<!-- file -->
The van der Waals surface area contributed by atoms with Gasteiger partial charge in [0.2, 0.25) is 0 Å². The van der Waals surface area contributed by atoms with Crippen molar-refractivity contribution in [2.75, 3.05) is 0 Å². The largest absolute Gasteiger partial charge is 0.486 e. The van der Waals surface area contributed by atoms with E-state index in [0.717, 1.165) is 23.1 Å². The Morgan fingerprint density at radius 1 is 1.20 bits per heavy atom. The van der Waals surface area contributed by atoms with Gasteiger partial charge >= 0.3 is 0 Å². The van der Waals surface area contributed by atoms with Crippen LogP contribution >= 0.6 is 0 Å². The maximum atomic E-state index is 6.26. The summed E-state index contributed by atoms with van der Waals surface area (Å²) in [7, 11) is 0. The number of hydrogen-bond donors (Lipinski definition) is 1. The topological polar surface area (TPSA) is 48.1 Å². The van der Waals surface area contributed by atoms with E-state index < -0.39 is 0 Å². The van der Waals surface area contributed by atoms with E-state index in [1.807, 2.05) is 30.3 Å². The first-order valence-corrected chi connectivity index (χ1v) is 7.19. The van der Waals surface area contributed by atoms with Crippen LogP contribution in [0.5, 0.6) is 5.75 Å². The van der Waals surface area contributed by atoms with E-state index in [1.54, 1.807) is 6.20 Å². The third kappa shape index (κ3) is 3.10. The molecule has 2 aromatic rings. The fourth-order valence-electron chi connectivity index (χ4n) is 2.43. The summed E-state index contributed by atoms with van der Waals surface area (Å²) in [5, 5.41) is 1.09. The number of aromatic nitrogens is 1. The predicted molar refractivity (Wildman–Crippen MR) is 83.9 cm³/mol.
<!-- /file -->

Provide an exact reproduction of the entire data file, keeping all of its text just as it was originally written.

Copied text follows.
The van der Waals surface area contributed by atoms with Gasteiger partial charge in [0.2, 0.25) is 0 Å². The van der Waals surface area contributed by atoms with Crippen molar-refractivity contribution in [2.75, 3.05) is 0 Å². The largest absolute Gasteiger partial charge is 0.486 e. The van der Waals surface area contributed by atoms with E-state index in [0.717, 1.165) is 23.1 Å². The Morgan fingerprint density at radius 1 is 1.20 bits per heavy atom. The van der Waals surface area contributed by atoms with Gasteiger partial charge >= 0.3 is 0 Å². The van der Waals surface area contributed by atoms with Crippen LogP contribution >= 0.6 is 0 Å². The maximum atomic E-state index is 6.26. The summed E-state index contributed by atoms with van der Waals surface area (Å²) in [7, 11) is 0. The number of hydrogen-bond donors (Lipinski definition) is 1. The topological polar surface area (TPSA) is 48.1 Å². The van der Waals surface area contributed by atoms with E-state index < -0.39 is 0 Å². The van der Waals surface area contributed by atoms with E-state index in [1.807, 2.05) is 30.3 Å². The first-order valence-corrected chi connectivity index (χ1v) is 7.19. The van der Waals surface area contributed by atoms with Crippen LogP contribution in [0.5, 0.6) is 5.75 Å². The van der Waals surface area contributed by atoms with E-state index in [1.54, 1.807) is 6.20 Å². The third kappa shape index (κ3) is 3.10. The molecule has 2 aromatic rings. The fourth-order valence-electron chi connectivity index (χ4n) is 2.43. The summed E-state index contributed by atoms with van der Waals surface area (Å²) in [5, 5.41) is 1.09. The number of aromatic nitrogens is 1. The predicted molar refractivity (Wildman–Crippen MR) is 83.9 cm³/mol.